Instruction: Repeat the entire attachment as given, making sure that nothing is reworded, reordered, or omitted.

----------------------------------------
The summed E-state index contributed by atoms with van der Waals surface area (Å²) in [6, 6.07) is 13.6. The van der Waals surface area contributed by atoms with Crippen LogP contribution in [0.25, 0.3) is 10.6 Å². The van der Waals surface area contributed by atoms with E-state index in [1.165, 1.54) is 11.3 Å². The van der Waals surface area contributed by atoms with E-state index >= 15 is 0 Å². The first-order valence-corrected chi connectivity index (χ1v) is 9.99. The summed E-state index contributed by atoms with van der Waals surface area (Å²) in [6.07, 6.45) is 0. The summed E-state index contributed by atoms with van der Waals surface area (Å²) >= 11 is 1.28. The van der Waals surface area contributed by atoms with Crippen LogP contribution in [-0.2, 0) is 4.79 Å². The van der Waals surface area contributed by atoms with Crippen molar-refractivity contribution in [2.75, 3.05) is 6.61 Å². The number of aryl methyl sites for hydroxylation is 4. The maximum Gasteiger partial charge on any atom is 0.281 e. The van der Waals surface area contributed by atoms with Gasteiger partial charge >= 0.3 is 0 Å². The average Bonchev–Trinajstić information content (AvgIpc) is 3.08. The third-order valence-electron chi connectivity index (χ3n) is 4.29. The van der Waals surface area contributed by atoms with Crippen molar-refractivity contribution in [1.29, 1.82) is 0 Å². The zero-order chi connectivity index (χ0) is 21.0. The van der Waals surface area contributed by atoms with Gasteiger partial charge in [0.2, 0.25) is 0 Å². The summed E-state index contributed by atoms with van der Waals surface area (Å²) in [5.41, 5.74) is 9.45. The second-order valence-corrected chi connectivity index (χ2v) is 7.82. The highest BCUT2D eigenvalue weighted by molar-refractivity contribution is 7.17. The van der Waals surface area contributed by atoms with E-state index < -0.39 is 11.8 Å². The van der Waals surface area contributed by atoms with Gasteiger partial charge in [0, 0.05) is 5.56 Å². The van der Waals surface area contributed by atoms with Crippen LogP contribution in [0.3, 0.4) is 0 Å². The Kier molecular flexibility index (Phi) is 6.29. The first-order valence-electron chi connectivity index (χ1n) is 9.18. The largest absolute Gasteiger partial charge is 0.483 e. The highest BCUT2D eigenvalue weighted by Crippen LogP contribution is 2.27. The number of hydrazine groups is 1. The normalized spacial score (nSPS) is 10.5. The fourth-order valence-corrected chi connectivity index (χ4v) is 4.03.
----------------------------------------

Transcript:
The summed E-state index contributed by atoms with van der Waals surface area (Å²) in [6, 6.07) is 13.6. The van der Waals surface area contributed by atoms with Crippen LogP contribution in [0.25, 0.3) is 10.6 Å². The van der Waals surface area contributed by atoms with E-state index in [1.165, 1.54) is 11.3 Å². The van der Waals surface area contributed by atoms with E-state index >= 15 is 0 Å². The first-order valence-corrected chi connectivity index (χ1v) is 9.99. The summed E-state index contributed by atoms with van der Waals surface area (Å²) in [6.07, 6.45) is 0. The summed E-state index contributed by atoms with van der Waals surface area (Å²) >= 11 is 1.28. The van der Waals surface area contributed by atoms with Crippen LogP contribution in [-0.2, 0) is 4.79 Å². The van der Waals surface area contributed by atoms with Crippen molar-refractivity contribution in [2.75, 3.05) is 6.61 Å². The number of aryl methyl sites for hydroxylation is 4. The maximum Gasteiger partial charge on any atom is 0.281 e. The van der Waals surface area contributed by atoms with Gasteiger partial charge >= 0.3 is 0 Å². The average Bonchev–Trinajstić information content (AvgIpc) is 3.08. The third-order valence-electron chi connectivity index (χ3n) is 4.29. The van der Waals surface area contributed by atoms with Crippen molar-refractivity contribution in [1.29, 1.82) is 0 Å². The zero-order chi connectivity index (χ0) is 21.0. The van der Waals surface area contributed by atoms with Gasteiger partial charge in [0.2, 0.25) is 0 Å². The summed E-state index contributed by atoms with van der Waals surface area (Å²) in [5.41, 5.74) is 9.45. The second-order valence-corrected chi connectivity index (χ2v) is 7.82. The highest BCUT2D eigenvalue weighted by molar-refractivity contribution is 7.17. The van der Waals surface area contributed by atoms with E-state index < -0.39 is 11.8 Å². The van der Waals surface area contributed by atoms with Gasteiger partial charge in [0, 0.05) is 5.56 Å². The van der Waals surface area contributed by atoms with Crippen LogP contribution in [0.3, 0.4) is 0 Å². The Kier molecular flexibility index (Phi) is 6.29. The first-order valence-electron chi connectivity index (χ1n) is 9.18. The largest absolute Gasteiger partial charge is 0.483 e. The highest BCUT2D eigenvalue weighted by Crippen LogP contribution is 2.27. The number of hydrazine groups is 1. The normalized spacial score (nSPS) is 10.5. The fourth-order valence-corrected chi connectivity index (χ4v) is 4.03.